For this chat, Emilio and I talk about the weather patterns of northern coastal California, relief efforts by the Red Cross and other NGO’s around shelter and care distribution, what their nascent chapter of the IWW is trying to do and related topics. To find more about their chapter, you can go onto Fedbook and stay tuned in the conversation for their relief phone number, a few material needs you can provide from a distance and ways to get involved if you’re in the area.

Nurses Call for Stepped Up Federal Effort on Fires

By Kari Jones - Common Dreams, October 12, 2017

WASHINGTON - With the death toll now topping at least 21 people, and fire officials saying the disastrous North Bay wildfires remaining far from contained, the California Nurses Association/National Nurses United yesterday called on the federal government for a far greater urgent response with additional equipment and firefighting personnel.

“The Trump Administration has been distressingly slow in taking the urgent steps needed to protect the people and communities affected,” said RoseAnn DeMoro, executive director of both CNA and NNU.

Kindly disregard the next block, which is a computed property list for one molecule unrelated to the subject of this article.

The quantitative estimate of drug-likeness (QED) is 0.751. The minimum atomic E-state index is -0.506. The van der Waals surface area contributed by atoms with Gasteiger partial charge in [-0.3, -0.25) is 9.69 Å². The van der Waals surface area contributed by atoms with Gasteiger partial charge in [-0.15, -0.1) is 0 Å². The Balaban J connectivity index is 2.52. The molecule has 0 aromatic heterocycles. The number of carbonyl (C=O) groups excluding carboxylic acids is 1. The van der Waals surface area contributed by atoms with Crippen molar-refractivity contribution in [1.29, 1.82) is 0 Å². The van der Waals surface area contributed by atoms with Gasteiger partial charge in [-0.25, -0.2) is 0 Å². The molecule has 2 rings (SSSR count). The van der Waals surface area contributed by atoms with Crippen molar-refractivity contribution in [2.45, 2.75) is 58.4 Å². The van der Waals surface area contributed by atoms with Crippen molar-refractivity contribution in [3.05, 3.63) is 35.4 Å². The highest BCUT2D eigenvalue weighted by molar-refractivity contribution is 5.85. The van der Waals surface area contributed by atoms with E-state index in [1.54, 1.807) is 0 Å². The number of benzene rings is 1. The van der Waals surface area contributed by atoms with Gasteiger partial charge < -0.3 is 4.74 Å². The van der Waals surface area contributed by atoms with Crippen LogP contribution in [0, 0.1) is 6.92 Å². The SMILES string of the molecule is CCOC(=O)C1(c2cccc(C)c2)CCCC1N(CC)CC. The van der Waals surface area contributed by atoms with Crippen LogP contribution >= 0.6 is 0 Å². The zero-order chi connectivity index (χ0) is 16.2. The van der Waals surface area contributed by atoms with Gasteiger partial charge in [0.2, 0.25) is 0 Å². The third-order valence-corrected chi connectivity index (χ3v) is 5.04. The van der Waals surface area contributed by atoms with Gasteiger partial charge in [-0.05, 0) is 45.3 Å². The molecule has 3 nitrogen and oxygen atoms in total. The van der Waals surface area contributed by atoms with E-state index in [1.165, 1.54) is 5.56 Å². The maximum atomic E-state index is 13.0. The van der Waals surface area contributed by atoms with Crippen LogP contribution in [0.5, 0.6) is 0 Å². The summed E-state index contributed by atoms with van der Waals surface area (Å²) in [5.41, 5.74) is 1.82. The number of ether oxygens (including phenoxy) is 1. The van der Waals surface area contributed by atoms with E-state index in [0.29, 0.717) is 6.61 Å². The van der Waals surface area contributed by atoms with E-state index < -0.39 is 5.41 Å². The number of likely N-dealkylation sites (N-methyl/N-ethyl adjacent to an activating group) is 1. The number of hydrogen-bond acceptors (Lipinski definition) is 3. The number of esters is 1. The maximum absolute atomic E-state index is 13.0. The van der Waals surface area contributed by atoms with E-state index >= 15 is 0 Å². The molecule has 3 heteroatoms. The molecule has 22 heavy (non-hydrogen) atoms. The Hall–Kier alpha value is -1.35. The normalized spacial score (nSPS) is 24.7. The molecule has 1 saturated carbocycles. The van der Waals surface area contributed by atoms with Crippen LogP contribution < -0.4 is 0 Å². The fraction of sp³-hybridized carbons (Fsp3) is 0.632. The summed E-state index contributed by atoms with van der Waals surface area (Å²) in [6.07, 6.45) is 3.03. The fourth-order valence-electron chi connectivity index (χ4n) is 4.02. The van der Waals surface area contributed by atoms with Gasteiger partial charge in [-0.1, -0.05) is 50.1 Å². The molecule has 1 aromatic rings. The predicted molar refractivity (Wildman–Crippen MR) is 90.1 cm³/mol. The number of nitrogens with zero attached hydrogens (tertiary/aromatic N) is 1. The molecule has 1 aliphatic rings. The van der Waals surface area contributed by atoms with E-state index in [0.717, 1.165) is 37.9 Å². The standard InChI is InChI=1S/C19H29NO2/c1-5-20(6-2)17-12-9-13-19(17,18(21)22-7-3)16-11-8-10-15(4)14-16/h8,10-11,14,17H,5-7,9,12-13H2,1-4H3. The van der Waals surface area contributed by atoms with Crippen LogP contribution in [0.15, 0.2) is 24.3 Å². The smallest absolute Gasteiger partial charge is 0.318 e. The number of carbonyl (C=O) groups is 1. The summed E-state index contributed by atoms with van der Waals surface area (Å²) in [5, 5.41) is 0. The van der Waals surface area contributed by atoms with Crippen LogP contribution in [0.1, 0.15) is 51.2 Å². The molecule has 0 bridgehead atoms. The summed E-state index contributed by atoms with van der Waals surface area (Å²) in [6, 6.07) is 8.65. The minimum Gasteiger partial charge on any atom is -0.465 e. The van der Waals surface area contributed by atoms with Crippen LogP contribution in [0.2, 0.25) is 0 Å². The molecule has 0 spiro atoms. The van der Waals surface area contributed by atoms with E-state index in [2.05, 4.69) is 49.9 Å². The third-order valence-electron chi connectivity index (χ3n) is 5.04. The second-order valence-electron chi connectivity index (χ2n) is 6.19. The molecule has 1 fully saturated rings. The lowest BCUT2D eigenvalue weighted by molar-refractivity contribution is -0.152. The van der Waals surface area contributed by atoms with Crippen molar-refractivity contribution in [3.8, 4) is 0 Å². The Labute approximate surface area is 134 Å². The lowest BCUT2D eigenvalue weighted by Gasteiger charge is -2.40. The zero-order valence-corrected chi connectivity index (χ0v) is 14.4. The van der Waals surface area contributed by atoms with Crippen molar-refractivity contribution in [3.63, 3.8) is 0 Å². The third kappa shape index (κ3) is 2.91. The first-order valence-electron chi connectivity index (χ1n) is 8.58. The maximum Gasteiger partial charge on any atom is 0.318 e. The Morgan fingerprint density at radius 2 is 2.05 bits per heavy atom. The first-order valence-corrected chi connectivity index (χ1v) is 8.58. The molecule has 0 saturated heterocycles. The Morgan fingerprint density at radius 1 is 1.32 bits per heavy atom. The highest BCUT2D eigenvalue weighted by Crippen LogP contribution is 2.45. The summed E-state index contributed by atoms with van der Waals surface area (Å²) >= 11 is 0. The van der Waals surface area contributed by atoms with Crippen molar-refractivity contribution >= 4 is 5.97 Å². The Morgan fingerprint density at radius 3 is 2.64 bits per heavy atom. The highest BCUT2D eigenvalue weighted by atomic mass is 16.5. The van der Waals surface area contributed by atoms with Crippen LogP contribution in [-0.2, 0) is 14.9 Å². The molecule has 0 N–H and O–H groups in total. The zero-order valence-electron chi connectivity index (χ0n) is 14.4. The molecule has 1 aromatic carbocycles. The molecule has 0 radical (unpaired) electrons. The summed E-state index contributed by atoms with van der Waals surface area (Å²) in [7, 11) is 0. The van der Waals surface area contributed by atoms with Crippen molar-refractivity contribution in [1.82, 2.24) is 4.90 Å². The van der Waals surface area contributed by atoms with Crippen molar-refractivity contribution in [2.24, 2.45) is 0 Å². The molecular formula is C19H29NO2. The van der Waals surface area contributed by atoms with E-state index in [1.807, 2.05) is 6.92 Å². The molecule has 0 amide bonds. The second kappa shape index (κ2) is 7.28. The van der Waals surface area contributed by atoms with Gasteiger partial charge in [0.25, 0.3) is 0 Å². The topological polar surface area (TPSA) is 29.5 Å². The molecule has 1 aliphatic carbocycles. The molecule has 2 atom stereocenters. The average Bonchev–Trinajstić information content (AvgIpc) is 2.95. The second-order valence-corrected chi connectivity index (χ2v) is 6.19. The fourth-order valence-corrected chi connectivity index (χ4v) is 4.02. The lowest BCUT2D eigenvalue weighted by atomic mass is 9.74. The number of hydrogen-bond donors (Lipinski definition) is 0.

CNA RNs have been directly affected by at least six major wildfires that have raged in Northern California counties, as first responders, evacuating patients in two Santa Rosa, CA hospitals, and also dealing with their own losses. At least 15 RNs have also lost their homes.

Kaiser San Rafael RN Tara Williams described 100 patients being brought to her hospital by bus who “were all pretty overwhelmed and concerned about their homes, but we were giving them food and support and helping them get into a safe space where they could be cared for.”